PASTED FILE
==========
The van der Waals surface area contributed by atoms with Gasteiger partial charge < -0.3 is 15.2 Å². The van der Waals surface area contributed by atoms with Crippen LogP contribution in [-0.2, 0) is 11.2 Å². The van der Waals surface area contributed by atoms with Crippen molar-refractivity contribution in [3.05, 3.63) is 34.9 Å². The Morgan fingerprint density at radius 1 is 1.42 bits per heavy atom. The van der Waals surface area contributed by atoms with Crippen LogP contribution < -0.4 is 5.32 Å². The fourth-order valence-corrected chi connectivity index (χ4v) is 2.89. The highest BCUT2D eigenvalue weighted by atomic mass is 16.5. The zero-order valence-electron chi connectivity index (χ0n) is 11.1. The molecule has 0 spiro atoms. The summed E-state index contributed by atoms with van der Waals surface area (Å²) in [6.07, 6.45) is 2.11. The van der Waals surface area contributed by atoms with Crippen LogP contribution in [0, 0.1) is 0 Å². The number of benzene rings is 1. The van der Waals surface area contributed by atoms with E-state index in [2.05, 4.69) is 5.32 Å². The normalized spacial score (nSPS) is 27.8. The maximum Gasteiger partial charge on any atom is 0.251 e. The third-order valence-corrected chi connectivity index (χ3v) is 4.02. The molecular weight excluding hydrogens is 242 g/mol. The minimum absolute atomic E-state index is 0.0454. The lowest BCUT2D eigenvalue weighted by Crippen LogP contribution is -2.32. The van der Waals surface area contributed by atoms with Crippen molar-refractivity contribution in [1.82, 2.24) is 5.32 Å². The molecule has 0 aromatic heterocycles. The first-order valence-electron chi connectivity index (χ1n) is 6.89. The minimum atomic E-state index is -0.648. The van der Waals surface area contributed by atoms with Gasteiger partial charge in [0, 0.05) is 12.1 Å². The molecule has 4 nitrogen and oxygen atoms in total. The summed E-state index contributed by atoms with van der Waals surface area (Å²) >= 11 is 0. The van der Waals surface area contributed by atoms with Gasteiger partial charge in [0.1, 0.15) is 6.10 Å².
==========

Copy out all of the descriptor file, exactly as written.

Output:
The van der Waals surface area contributed by atoms with Gasteiger partial charge < -0.3 is 15.2 Å². The van der Waals surface area contributed by atoms with Crippen LogP contribution in [-0.2, 0) is 11.2 Å². The van der Waals surface area contributed by atoms with Crippen molar-refractivity contribution in [3.05, 3.63) is 34.9 Å². The Morgan fingerprint density at radius 1 is 1.42 bits per heavy atom. The van der Waals surface area contributed by atoms with Crippen LogP contribution < -0.4 is 5.32 Å². The fourth-order valence-corrected chi connectivity index (χ4v) is 2.89. The highest BCUT2D eigenvalue weighted by atomic mass is 16.5. The zero-order valence-electron chi connectivity index (χ0n) is 11.1. The molecule has 0 spiro atoms. The summed E-state index contributed by atoms with van der Waals surface area (Å²) in [6.07, 6.45) is 2.11. The van der Waals surface area contributed by atoms with Crippen LogP contribution in [0, 0.1) is 0 Å². The number of benzene rings is 1. The van der Waals surface area contributed by atoms with E-state index in [2.05, 4.69) is 5.32 Å². The normalized spacial score (nSPS) is 27.8. The maximum Gasteiger partial charge on any atom is 0.251 e. The third-order valence-corrected chi connectivity index (χ3v) is 4.02. The molecular weight excluding hydrogens is 242 g/mol. The minimum absolute atomic E-state index is 0.0454. The lowest BCUT2D eigenvalue weighted by Crippen LogP contribution is -2.32. The van der Waals surface area contributed by atoms with Crippen molar-refractivity contribution in [1.82, 2.24) is 5.32 Å². The molecule has 0 aromatic heterocycles. The first-order valence-electron chi connectivity index (χ1n) is 6.89. The minimum atomic E-state index is -0.648. The van der Waals surface area contributed by atoms with Gasteiger partial charge in [0, 0.05) is 12.1 Å². The molecule has 4 nitrogen and oxygen atoms in total. The summed E-state index contributed by atoms with van der Waals surface area (Å²) >= 11 is 0. The van der Waals surface area contributed by atoms with Gasteiger partial charge in [0.1, 0.15) is 6.10 Å².